US Presidential Elections: Clinton to place foreign affairs in safe hands

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Washington - A nemesis- inviting guessing-game - Who Gets What Job in a Clinton administration - is in its third or fourth round in Washington. On the domestic side, the names pile up like autumn leaves. On the foreign policy side, four or five names keep appearing at the top of the heap, writes John Lichfield.

Secretary of state, it is confidently predicted, would be one of two men, both dependable and uninspiring: Warren Christopher, deputy secretary of state under Jimmy Carter, now practising LA law; or Lee Hamilton, Democratic Congressman from Indiana, a noted anglophile and senior Clinton foreign affairs adviser.

These are 'the kind of old family retainers you turn to if you want to do nothing challenging and keep out of trouble,' said one Democratic official. 'They're safe, obvious,' said one former Reagan administration foreign policy adviser. 'They tell you that Clinton wants to put foreign policy in dependable hands and get on with his domestic agenda. Clinton can't afford another Bay of Pigs because of incompetent staffing.'

But a veteran Democratic insider, and friend of Warren Christopher, believes neither man is in line for the job. 'Christopher is too soft for the top job. He's an ideal number two. In any case, he wants to be attorney-general, not secretary of state. Lee Hamilton is in line to be chairman of the House Foreign Affairs Committee in the next Congress. I'm convinced both he and Clinton think he can do more good for a Clinton administration by staying put.'

So who will be the first Democratic secretary of state since Ed Muskie 12 years ago? 'Quite frankly, there is no obvious candidate with the charisma and prestige and experience to be immediately acceptable, both at home and abroad,' says a Kennedy- vintage Democratic foreign policy expert. 'More than any other position, maybe, 'state' shows the vacuum of Democratic talent after being out of executive office for so long.'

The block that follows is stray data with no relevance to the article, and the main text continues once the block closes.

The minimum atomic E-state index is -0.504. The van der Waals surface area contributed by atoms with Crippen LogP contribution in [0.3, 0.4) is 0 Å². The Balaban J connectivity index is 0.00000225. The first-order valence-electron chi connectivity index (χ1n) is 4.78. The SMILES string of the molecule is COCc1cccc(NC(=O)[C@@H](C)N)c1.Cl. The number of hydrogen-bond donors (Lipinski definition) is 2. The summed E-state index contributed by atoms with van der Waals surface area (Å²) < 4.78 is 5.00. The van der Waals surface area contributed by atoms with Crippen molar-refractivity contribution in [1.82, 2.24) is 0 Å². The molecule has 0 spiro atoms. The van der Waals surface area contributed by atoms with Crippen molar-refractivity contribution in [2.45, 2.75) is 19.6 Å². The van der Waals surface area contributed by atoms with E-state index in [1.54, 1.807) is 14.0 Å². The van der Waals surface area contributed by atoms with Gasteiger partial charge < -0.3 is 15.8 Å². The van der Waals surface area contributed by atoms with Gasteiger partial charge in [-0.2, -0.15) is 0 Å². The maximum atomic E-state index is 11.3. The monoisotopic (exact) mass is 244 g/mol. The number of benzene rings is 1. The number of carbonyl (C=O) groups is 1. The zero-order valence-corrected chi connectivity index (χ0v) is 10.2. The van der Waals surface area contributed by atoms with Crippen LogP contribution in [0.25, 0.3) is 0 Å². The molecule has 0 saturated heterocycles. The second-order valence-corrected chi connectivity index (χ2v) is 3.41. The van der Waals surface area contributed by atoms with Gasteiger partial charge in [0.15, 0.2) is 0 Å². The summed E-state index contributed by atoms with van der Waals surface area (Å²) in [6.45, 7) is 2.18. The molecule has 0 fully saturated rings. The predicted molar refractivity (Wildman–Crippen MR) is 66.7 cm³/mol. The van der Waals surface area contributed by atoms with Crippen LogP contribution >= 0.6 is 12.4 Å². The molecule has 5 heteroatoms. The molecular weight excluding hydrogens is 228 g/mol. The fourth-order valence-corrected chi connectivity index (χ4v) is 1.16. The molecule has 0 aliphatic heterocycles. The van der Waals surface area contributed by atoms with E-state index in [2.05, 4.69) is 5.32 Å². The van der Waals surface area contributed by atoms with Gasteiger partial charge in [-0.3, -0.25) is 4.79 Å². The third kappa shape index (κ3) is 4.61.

One theory gaining ground in Washington is that Governor Clinton - who likes to surround himself with quality, likes surprises and has promised a bipartisan administration - might offer the State Department to Colin Powell. General Powell, Chairman of the Joint Chiefs of Staff through the Gulf war, national security adviser to Ronald Reagan, is hugely respected in both parties. He has never revealed his political leanings but people who know him well suspect he has ambitions to run for president one day - as a Democrat. Another dark horse candidate for secretary of state is said to be Senator Bill Bradley of New Jersey.

The new secretary of defense would most probably be Congressman Les Aspin, chairman of the House of Representatives Defense Committee. Mr Aspin is said to be reluctant to leave such a powerful job to become a mere defense secretary but the voters of Wisconsin may remove his luxury of choice. Mr Aspin's re-election campaign is in trouble. He may be one of the senior victims of the anti-incumbency mood terrifying congressmen of both parties this year.

The most likely candidate for national security adviser - the president's personal consultant on foreign affairs - is Anthony Lake, chief of planning in the Carter State Department. Mr Lake is regarded as highly clever, experienced and pragmatic (not unlike Brent Scowcroft, the incumbent). Another possibility is said to be Michael Mandelbaum, professor of foreign affairs at Johns Hopkins University, a Clinton chum since their student days in England.

For director of central intelligence - at a time of intense post- Cold War teeth-gnashing over what the CIA is supposed to do these days - there are two principal contenders. Dave McCurdy, a Democratic congressman and chairman of the House Intelligence Committee, or William Crowe, chairman of the joint chief of staffs